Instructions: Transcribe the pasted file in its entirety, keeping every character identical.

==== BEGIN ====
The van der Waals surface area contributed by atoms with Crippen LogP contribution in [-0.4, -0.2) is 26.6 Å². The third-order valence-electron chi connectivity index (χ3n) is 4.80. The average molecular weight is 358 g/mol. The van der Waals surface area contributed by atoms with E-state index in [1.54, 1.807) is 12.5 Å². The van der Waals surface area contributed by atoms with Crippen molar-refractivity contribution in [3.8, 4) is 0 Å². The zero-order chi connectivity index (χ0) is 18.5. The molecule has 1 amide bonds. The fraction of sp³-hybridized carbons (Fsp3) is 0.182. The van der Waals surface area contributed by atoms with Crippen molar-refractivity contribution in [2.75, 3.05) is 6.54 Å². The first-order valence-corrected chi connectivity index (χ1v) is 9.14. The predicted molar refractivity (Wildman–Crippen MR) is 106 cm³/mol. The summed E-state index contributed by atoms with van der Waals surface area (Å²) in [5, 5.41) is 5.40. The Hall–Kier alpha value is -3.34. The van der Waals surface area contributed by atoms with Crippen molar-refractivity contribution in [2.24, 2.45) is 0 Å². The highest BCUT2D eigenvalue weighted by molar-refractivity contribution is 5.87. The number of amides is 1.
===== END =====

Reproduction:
The van der Waals surface area contributed by atoms with Crippen LogP contribution in [-0.4, -0.2) is 26.6 Å². The third-order valence-electron chi connectivity index (χ3n) is 4.80. The average molecular weight is 358 g/mol. The van der Waals surface area contributed by atoms with E-state index in [1.54, 1.807) is 12.5 Å². The van der Waals surface area contributed by atoms with Crippen molar-refractivity contribution in [3.8, 4) is 0 Å². The zero-order chi connectivity index (χ0) is 18.5. The molecule has 1 amide bonds. The fraction of sp³-hybridized carbons (Fsp3) is 0.182. The van der Waals surface area contributed by atoms with Crippen molar-refractivity contribution in [2.75, 3.05) is 6.54 Å². The first-order valence-corrected chi connectivity index (χ1v) is 9.14. The predicted molar refractivity (Wildman–Crippen MR) is 106 cm³/mol. The summed E-state index contributed by atoms with van der Waals surface area (Å²) in [5, 5.41) is 5.40. The Hall–Kier alpha value is -3.34. The van der Waals surface area contributed by atoms with Crippen molar-refractivity contribution in [2.24, 2.45) is 0 Å². The highest BCUT2D eigenvalue weighted by molar-refractivity contribution is 5.87. The number of amides is 1.